The sensor signal passes into an attenuator circuit 51 which, by raising the input impedance, acts as a limiter for input into a subsequent amplifier 54 which is integrated upstream and downstream by high-pass filters 52. Due to the high gain of the input amplifier 54, a low-pass filter 53 is placed on the power supply to lessen and make insignificant any sound produced by the microcontroller 56.
The output of the amplifier 54 is clipped and made compatible with the microcontroller 56 by a Schmitt trigger 55 which, with a 1% opening of the input voltage, removes any possible background noise from the signal. A following additional low-pass filter 53 removes all the possible high frequency components which could interfere with the functioning of the microcontroller 56.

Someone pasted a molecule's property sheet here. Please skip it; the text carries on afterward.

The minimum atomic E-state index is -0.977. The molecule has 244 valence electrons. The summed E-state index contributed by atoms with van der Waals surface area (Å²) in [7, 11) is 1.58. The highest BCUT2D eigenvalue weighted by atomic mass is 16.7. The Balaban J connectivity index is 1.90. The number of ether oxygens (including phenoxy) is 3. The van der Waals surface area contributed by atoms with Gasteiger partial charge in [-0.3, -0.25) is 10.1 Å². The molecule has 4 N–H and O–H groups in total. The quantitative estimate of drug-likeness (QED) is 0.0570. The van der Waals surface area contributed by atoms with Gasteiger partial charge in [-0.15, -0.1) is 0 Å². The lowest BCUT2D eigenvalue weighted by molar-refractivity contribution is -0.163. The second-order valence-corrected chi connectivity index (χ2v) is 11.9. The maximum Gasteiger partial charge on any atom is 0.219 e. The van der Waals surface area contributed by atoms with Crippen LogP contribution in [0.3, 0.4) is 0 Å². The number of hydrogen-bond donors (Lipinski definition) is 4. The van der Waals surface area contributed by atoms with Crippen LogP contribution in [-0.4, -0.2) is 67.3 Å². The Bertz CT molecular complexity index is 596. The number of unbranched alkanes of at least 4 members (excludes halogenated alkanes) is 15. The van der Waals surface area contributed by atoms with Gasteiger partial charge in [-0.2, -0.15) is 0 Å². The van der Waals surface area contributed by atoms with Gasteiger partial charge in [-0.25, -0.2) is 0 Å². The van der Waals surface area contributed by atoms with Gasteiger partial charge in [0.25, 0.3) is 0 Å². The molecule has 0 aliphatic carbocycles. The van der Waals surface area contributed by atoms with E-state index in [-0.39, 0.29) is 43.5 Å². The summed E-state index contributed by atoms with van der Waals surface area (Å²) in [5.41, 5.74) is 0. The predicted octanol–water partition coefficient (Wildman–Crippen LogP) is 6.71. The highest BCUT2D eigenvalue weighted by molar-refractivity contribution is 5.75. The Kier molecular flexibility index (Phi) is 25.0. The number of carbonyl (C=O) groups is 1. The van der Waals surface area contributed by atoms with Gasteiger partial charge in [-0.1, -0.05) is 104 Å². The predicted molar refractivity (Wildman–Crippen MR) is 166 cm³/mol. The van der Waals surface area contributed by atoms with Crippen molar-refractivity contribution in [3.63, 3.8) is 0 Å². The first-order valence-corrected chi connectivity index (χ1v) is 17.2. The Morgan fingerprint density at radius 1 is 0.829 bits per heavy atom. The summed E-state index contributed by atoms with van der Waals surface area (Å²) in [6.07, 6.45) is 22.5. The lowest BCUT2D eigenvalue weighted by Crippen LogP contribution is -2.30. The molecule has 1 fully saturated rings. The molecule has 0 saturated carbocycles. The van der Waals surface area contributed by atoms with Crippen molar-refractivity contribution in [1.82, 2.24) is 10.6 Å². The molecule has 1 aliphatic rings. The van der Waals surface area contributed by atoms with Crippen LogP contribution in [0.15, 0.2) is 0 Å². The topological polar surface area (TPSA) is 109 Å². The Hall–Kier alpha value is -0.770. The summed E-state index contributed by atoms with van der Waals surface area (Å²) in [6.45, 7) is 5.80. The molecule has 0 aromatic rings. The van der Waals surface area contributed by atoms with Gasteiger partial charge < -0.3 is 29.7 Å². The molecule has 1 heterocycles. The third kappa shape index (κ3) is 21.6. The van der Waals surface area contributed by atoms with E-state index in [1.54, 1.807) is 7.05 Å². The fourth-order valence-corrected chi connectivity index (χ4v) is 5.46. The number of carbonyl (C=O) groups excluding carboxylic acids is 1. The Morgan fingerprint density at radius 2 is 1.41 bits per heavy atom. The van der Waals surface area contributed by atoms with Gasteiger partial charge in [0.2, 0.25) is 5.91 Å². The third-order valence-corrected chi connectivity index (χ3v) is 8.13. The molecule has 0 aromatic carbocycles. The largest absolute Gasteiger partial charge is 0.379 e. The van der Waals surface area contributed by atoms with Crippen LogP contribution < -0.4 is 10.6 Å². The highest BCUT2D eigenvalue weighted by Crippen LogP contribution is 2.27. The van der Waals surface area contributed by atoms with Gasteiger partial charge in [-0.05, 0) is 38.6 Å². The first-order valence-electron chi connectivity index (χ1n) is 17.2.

The microcontroller 56 picks up the signal coming from the sensors 19, 20 and 38 a and emits a message based on the decoded signal.
In fact, there is an indicator 59 of a player's “death”, for example a flashing red light. Another signal 60 indicates if the weapon is unloaded and another signaller 58 shows the presence of magazines in a weapon that is activated.
When the magazine 17, 40 is released or the signaller 59, indicating the player's “death”, is activated the microcontroller 56 makes it impossible for any further shots to be fired.
The shot is represented by a coded signal lasting approximately 50 m/s which can be emitted singly or repeatedly, at a rate of ten signals per second, depending on a manual or automatic weapon dial 57 (repeater shots or machine gun). The emitted shot signal controls a laser diode with radiation at the lower end of the frequency spectrum making up visible light (red colour at 670 nm; max. power 5 mW).